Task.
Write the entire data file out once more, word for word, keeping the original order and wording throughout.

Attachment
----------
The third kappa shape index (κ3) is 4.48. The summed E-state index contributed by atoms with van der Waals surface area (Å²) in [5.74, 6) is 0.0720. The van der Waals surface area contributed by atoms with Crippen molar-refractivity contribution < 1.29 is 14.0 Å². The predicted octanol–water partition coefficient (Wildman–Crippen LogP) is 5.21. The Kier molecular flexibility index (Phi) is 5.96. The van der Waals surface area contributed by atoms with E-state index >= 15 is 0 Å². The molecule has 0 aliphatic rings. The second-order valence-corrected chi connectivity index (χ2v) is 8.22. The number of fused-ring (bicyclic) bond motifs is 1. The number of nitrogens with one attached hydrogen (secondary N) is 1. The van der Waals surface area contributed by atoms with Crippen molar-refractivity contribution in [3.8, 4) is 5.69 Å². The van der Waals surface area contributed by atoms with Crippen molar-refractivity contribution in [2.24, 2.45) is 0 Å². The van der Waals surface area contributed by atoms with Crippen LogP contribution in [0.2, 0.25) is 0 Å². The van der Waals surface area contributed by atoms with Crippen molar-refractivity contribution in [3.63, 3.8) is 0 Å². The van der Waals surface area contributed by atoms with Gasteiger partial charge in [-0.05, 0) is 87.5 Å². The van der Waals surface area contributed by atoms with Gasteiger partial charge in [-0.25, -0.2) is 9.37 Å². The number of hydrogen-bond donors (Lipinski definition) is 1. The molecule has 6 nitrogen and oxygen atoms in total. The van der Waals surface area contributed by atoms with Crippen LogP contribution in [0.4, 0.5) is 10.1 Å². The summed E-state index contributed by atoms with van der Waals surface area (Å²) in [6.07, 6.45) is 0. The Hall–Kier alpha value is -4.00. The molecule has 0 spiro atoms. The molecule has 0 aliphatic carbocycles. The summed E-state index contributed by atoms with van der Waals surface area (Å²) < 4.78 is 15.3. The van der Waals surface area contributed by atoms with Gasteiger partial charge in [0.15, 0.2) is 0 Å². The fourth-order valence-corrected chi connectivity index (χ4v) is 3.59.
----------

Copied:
The third kappa shape index (κ3) is 4.48. The summed E-state index contributed by atoms with van der Waals surface area (Å²) in [5.74, 6) is 0.0720. The van der Waals surface area contributed by atoms with Crippen molar-refractivity contribution < 1.29 is 14.0 Å². The predicted octanol–water partition coefficient (Wildman–Crippen LogP) is 5.21. The Kier molecular flexibility index (Phi) is 5.96. The van der Waals surface area contributed by atoms with E-state index >= 15 is 0 Å². The molecule has 0 aliphatic rings. The second-order valence-corrected chi connectivity index (χ2v) is 8.22. The number of fused-ring (bicyclic) bond motifs is 1. The number of nitrogens with one attached hydrogen (secondary N) is 1. The van der Waals surface area contributed by atoms with Crippen molar-refractivity contribution in [3.8, 4) is 5.69 Å². The van der Waals surface area contributed by atoms with Crippen molar-refractivity contribution in [2.24, 2.45) is 0 Å². The van der Waals surface area contributed by atoms with Crippen LogP contribution in [0.2, 0.25) is 0 Å². The van der Waals surface area contributed by atoms with Crippen molar-refractivity contribution in [3.63, 3.8) is 0 Å². The van der Waals surface area contributed by atoms with Gasteiger partial charge in [-0.05, 0) is 87.5 Å². The van der Waals surface area contributed by atoms with Gasteiger partial charge in [-0.25, -0.2) is 9.37 Å². The number of hydrogen-bond donors (Lipinski definition) is 1. The molecule has 6 nitrogen and oxygen atoms in total. The van der Waals surface area contributed by atoms with Crippen LogP contribution in [0.4, 0.5) is 10.1 Å². The summed E-state index contributed by atoms with van der Waals surface area (Å²) in [6.07, 6.45) is 0. The Hall–Kier alpha value is -4.00. The molecule has 0 spiro atoms. The molecule has 0 aliphatic carbocycles. The summed E-state index contributed by atoms with van der Waals surface area (Å²) < 4.78 is 15.3. The van der Waals surface area contributed by atoms with Gasteiger partial charge in [0.15, 0.2) is 0 Å². The fourth-order valence-corrected chi connectivity index (χ4v) is 3.59.